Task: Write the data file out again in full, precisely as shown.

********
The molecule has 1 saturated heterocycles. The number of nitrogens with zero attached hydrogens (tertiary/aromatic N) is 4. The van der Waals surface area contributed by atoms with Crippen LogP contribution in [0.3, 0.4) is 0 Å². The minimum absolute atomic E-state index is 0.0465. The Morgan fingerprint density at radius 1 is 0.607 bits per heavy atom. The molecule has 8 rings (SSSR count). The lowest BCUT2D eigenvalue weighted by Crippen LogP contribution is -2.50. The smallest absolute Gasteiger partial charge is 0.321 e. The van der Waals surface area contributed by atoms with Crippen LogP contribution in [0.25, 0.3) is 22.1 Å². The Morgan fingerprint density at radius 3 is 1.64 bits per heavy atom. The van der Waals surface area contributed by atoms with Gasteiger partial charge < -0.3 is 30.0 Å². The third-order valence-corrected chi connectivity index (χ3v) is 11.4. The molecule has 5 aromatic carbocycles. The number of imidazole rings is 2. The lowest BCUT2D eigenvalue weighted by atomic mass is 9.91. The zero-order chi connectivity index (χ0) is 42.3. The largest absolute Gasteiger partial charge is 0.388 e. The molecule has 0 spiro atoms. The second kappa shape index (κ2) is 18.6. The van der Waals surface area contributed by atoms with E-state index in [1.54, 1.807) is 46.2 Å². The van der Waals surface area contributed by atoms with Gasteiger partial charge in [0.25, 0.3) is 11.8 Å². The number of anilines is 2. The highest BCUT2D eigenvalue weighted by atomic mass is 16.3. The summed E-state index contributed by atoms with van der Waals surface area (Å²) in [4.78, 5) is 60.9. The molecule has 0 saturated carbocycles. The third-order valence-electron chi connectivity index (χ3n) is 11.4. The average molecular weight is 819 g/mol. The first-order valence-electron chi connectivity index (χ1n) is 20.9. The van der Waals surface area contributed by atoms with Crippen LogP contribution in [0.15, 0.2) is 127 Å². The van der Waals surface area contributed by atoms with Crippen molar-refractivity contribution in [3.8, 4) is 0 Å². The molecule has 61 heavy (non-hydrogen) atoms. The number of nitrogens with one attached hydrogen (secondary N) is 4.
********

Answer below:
The molecule has 1 saturated heterocycles. The number of nitrogens with zero attached hydrogens (tertiary/aromatic N) is 4. The van der Waals surface area contributed by atoms with Crippen LogP contribution in [0.3, 0.4) is 0 Å². The minimum absolute atomic E-state index is 0.0465. The Morgan fingerprint density at radius 1 is 0.607 bits per heavy atom. The molecule has 8 rings (SSSR count). The lowest BCUT2D eigenvalue weighted by Crippen LogP contribution is -2.50. The smallest absolute Gasteiger partial charge is 0.321 e. The van der Waals surface area contributed by atoms with Crippen LogP contribution in [0.25, 0.3) is 22.1 Å². The Morgan fingerprint density at radius 3 is 1.64 bits per heavy atom. The van der Waals surface area contributed by atoms with Gasteiger partial charge < -0.3 is 30.0 Å². The third-order valence-corrected chi connectivity index (χ3v) is 11.4. The molecule has 5 aromatic carbocycles. The number of imidazole rings is 2. The lowest BCUT2D eigenvalue weighted by atomic mass is 9.91. The zero-order chi connectivity index (χ0) is 42.3. The largest absolute Gasteiger partial charge is 0.388 e. The molecule has 0 spiro atoms. The second kappa shape index (κ2) is 18.6. The van der Waals surface area contributed by atoms with E-state index in [1.54, 1.807) is 46.2 Å². The van der Waals surface area contributed by atoms with Gasteiger partial charge in [0.25, 0.3) is 11.8 Å². The number of anilines is 2. The highest BCUT2D eigenvalue weighted by atomic mass is 16.3. The summed E-state index contributed by atoms with van der Waals surface area (Å²) in [4.78, 5) is 60.9. The molecule has 0 saturated carbocycles. The third-order valence-electron chi connectivity index (χ3n) is 11.4. The average molecular weight is 819 g/mol. The first-order valence-electron chi connectivity index (χ1n) is 20.9. The van der Waals surface area contributed by atoms with Crippen LogP contribution in [0.15, 0.2) is 127 Å². The van der Waals surface area contributed by atoms with Crippen molar-refractivity contribution in [3.8, 4) is 0 Å². The molecule has 61 heavy (non-hydrogen) atoms. The number of nitrogens with one attached hydrogen (secondary N) is 4.